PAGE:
Protests have forced Vicente Fox, the Mexican president, to abandon plans to lead Mexico’s main independence day ceremony in the capital.
“We will not give the right wing free rein to do whatever it wants,” he said in northern Mexico.
“We are going to fight them.”
Lopez Obrador has timed the launch of his opposition government to coincide with the anniversary of the 1910 Mexican revolution when Francisco Madero, Emiliano Zapata and Pancho Villa took up arms against conservatives to found modern Mexico.
The former mayor of Mexico City has encouraged supporters to donate to his alternative administration on his website.
Since Calderon was announced the winner, Obrador and his supporters have carried out a number of demonstrations to protest the decision.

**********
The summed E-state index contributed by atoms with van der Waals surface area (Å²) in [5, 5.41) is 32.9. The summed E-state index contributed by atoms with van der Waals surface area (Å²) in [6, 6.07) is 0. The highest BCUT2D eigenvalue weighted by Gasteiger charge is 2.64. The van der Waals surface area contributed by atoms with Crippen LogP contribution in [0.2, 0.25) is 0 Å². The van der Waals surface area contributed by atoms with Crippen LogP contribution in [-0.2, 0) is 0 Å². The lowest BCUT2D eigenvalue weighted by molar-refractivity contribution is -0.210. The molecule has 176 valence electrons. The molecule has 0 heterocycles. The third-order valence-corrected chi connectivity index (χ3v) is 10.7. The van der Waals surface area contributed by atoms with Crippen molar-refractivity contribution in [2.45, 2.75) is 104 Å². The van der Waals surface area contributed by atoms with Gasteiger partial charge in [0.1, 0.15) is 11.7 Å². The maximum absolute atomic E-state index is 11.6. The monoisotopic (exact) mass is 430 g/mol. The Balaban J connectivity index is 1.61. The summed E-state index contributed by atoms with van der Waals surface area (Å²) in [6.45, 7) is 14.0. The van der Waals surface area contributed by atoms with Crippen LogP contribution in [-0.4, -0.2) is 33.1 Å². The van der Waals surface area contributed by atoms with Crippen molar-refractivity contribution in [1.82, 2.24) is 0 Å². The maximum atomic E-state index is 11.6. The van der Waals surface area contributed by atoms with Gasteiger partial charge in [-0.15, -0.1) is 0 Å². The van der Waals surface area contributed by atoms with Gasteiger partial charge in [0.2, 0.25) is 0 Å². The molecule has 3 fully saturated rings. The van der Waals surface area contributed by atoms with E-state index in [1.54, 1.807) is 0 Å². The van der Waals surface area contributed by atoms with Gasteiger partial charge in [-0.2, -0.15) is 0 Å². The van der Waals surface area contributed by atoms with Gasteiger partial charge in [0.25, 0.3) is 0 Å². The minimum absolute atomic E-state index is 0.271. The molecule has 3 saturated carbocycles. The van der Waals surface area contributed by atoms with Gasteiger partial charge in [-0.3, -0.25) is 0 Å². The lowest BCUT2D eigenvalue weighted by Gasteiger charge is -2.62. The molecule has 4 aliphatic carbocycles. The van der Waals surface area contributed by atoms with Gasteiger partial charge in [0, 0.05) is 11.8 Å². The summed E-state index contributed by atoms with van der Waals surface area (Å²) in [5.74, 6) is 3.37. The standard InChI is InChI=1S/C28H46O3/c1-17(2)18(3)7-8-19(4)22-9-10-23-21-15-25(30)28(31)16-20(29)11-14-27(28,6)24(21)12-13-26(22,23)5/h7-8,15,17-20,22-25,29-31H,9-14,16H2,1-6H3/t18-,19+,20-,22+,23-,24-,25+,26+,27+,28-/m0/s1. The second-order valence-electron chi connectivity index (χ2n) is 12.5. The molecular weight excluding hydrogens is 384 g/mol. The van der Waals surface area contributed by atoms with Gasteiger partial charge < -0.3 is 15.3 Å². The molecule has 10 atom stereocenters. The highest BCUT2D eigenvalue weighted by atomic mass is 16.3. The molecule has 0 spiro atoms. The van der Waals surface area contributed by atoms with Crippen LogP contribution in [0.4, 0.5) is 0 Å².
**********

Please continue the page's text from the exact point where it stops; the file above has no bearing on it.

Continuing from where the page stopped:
“Those neofascist reactionaries better not think they’ll have room to maneuver. We’re going to keep them on a short leash,” he said on Saturday.
In particular, he said he would monitor any move by the Calderon administration to privatise the state-run oil industry.
“We’ll gather thousands, millions of people to prevent that from happening,” he said.
Lopez Obrador’s party also has vowed to boycott Calderon’s swearing-in ceremony, insisting that the July election was won by fraud and that the president-elect “is undeserving of any respect or consideration.”